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Respondeat superior is a common law doctrine which provides that an employer may be held liable for the actions of its employee if the employee was acting within the scope of his or her employment when committing the tortious or criminal act. Many businesses find themselves involved in litigation due to the actions of their employees, whether these actions are intentional or negligent. However, because the doctrine of respondeat superior requires the conduct of the employee to have been within the scope of employment, the employer often has a valid defense to any alleged third-party or vicarious liability. Peter Mavrick is a Fort Lauderdale employment attorney, who defends businesses and their owners against employment law claims, and represents clients in business litigation in Miami, Boca Raton, and Palm Beach.  Such claims include alleged employment discrimination and retaliation as well as claims for overtime wages and other related claims.

The doctrine of respondeat superior developed historically to hold the master responsible for the acts of his servant because the master alone is able to direct the servant. This liability of the master or principal is sometimes referred to as vicarious, transferred, derivative or imputed liability. Where the relationship of master-servant, principal-agent, or employer-employee exists, the doctrine is referred to as “respondeat superior.” 1 Modern Tort Law: Liability and Litigation § 7:2 (2d ed.). Therefore, the terms respondeat superior and vicarious liability are often used interchangeably when a principal or employer is sought to be held liable for the acts of an agent or employee.

However, an employer is only vicariously liable for damages resulting from the tortious acts of an employee when these acts were committed within the scope of his or her employment. This is based upon the long-recognized public policy that victims injured by the tortious or criminal acts of employees acting within the scope of their employment should be compensated even though it means placing vicarious liability on an innocent employer. “Under the doctrine of respondent superior, an employer cannot be held liable for the tortious or criminal acts of an employee, unless the acts were committed during the course of the employment and to further a purpose or interest, however excessive or misguided, of the employer.” Iglesia Cristiana La Casa Del Senor, Inc. v. L.M., 783 So. 2d 353 (Fla. 3d DCA 2001). For the conduct of an employee to be considered within the scope of employment, “Florida law requires that the conduct (1) must have been the kind for which the employee was employed to perform; (2) must have occurred within the time and space limits of his employment; and (3) must have been activated at least in part by a purpose to serve the employment.” Spencer v. Assurance Co. of Am., 39 F.3d 1146 (11th Cir.1994).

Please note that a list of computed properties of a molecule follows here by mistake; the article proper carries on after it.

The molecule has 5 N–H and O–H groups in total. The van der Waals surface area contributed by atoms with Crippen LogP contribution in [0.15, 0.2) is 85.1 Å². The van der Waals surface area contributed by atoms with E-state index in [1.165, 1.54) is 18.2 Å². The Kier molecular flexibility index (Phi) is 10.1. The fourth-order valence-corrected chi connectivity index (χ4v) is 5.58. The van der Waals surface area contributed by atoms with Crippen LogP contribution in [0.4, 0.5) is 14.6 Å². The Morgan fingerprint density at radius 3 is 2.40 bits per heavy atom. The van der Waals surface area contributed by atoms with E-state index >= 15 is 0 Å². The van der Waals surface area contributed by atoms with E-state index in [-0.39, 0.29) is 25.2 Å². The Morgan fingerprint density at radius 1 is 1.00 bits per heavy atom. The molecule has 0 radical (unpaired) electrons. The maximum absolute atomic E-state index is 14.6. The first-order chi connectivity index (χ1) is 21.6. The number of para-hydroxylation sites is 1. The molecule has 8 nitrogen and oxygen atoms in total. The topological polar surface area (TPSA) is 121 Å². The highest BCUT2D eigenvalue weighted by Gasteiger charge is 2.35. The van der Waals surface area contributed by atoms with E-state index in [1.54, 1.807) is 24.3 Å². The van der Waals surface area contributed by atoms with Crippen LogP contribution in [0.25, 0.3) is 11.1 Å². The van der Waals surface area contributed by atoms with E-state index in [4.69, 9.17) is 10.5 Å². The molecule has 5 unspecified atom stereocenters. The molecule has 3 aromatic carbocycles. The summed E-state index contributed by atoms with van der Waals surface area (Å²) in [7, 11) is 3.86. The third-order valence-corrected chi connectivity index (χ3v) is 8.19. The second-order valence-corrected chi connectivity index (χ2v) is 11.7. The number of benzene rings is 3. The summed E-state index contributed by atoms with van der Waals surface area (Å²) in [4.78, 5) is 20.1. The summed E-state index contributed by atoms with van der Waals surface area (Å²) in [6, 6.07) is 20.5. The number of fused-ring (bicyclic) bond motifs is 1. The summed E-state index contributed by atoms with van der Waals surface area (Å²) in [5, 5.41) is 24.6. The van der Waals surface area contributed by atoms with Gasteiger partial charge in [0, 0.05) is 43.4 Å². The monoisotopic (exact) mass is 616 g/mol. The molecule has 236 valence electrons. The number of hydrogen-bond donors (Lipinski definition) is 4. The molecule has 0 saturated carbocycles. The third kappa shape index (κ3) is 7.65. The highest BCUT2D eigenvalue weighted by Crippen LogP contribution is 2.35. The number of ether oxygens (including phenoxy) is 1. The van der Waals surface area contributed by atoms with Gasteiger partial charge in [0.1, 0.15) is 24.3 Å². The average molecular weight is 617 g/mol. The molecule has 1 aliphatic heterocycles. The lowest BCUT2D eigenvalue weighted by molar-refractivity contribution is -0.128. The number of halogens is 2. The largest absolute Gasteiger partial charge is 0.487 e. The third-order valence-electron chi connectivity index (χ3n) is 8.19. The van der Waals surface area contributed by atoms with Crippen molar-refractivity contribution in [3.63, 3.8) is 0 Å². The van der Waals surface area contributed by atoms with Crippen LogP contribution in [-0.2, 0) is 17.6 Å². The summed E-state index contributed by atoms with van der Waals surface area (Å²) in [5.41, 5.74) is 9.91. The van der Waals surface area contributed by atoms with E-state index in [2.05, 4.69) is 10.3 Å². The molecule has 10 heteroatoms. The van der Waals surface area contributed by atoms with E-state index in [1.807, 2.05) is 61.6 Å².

Businesses sometimes find themselves in litigation due to an employee committing a criminal or tortious act, such as sexual assault or battery. Litigants often include the employer as an additional source of possible recovery, without due consideration of the applicability of the doctrine of respondeat superior.  For example, as one federal court in Florida explained, “generally, sexual assaults and batteries by employees are held to be outside the scope of an employee’s employment and, therefore, insufficient to impose vicarious liability on the employer.’” Doe v. St. John’s, 997 F. Supp. 2d 1279 (M.D. Fla. 2014).  There is an exception, however, to the scope of employment requirement.  “[C]ourts have recognized an exception where the employee/tortfeasor was assisted in accomplishing the tort by the existence of the employee/employer relationship.” Doe v. St. John’s, 997 F. Supp. 2d 1279 (M.D. Fla. 2014). Whether the employee was assisted by the employment relationship in committing tortious or criminal acts is a fact intensive inquiry.

Peter Mavrick is a Fort Lauderdale employment lawyer, and represents clients in Miami, Boca Raton, and Palm Beach.  This article does not serve as a substitute for legal advice tailored to a particular situation.

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